Crystal City, the county seat of Zavala County, is at the intersection of U.S. Highway 83, Farm roads 393, 16, 1433, 65, and 582, and the Missouri Pacific Railroad, one mile north of the Dimmit county line in south central Zavala County. Two land developers, Carl F. Groos and E. J. Buckingham, developed the town in the early 1900s. In 1905 they purchased the 10,000-acre Cross S Ranch, sold off most of the land as farms, and platted the townsite of Crystal City, named for the clear artesian water of the area. The town received a post office in 1908, the same year the Crystal City and Uvalde Railway provided the first rail service to the community and the first school building was erected. Crystal City was incorporated in 1910, when it had an estimated 530 inhabitants, and by 1914 the community had a bank, three general stores, and the weekly Chronicle. In 1928 the county voted to make Crystal City the county seat, and that same year the community added a city manager to its mayor-council government. As soon as the railroad reached Crystal City, the community became a major shipping point for winter vegetables. At first onions were the major crop, but by the 1930s the city developed a reputation as the "Spinach Capital of the World." In 1936 the first annual spinach festival was held, and the following year a statue of the cartoon character Popeye, that mighty consumer of spinach, was erected across from the city hall. Carrots, tomatoes, peppers, and other vegetables were also marketed, and a vegetable cannery was opened in 1932.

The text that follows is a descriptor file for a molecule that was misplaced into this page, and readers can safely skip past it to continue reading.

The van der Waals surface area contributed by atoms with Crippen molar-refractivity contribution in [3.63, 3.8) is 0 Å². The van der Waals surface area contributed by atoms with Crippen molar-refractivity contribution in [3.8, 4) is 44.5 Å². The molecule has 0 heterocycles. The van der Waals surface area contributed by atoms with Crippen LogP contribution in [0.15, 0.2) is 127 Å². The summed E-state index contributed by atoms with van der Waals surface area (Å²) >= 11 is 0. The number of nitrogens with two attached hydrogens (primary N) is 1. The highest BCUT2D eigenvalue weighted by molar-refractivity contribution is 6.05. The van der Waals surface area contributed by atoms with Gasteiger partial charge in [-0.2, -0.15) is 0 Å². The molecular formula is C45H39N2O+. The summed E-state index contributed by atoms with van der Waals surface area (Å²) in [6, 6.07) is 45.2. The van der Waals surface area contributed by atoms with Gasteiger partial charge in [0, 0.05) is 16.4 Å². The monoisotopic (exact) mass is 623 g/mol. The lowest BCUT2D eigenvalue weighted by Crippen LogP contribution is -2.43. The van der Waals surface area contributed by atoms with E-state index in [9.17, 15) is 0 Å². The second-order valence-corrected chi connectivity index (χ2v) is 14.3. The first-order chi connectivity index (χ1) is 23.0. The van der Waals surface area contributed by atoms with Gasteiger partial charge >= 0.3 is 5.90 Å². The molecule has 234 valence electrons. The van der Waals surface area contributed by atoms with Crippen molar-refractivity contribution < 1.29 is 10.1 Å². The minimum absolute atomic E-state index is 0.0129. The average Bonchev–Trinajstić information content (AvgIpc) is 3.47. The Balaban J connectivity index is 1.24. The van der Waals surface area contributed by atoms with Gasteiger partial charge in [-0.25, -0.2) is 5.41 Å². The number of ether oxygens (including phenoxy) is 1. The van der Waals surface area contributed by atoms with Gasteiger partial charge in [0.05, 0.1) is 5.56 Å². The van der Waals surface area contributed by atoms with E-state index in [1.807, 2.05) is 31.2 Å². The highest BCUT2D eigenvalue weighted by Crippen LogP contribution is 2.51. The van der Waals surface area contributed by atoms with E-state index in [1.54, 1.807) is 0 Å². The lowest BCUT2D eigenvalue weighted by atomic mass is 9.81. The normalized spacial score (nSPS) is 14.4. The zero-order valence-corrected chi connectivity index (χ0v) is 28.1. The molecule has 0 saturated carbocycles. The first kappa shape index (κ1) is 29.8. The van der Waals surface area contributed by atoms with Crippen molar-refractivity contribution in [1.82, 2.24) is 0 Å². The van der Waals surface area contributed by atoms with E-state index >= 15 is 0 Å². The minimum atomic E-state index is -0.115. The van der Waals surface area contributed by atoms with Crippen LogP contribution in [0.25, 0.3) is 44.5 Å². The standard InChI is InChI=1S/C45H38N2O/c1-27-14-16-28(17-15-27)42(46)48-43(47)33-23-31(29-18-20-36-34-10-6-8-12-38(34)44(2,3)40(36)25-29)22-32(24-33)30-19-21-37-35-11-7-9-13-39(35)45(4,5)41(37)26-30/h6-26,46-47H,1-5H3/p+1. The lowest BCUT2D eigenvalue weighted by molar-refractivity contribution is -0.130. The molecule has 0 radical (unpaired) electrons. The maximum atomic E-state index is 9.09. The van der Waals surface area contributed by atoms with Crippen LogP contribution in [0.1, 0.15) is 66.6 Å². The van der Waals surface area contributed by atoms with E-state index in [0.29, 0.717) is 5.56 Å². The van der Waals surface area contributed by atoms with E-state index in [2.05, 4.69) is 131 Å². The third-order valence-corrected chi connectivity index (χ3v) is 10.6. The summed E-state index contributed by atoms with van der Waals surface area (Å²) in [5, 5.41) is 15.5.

Under the stimulus of agricultural growth the population rose from an estimated 800 in 1920 to 6,609 in 1930, then fell slightly to 6,529 in 1940. The majority of residents in the 1930s were Mexican or Mexican-American migrant laborers who followed a seasonal cycle of spinach in the winter, onions in the spring, and beet or cotton work in the summer and fall. A government report of 1941 estimated that 97 percent of the 5,500 Mexican Americans living in Crystal City at that time were migrant laborers. Making Crystal City their home base, most of these workers lived in slum conditions with poor services and limited educational opportunities. During World War II an alien internment camp was built on the site of a prewar labor camp on the edge of town. Japanese, German, and other immigrants were relocated to the camp from all over the country, and a sizable group of Japanese nationals caught by the war in the United States or in a number of South American countries were also interned at the camp. After the camp closed in 1947, the area was converted to low-rent housing, and the schools built there became part of the Crystal City ISD. In 1945 the California Packing Corporation, later the Del Monte Corporation, built an extensive canning plant just northwest of Crystal City. Since that time it has been the largest single employer in the area. The company added a can-manufacturing plant in 1958 and expanded its Crystal City facilities several times in the 1970s and 1980s.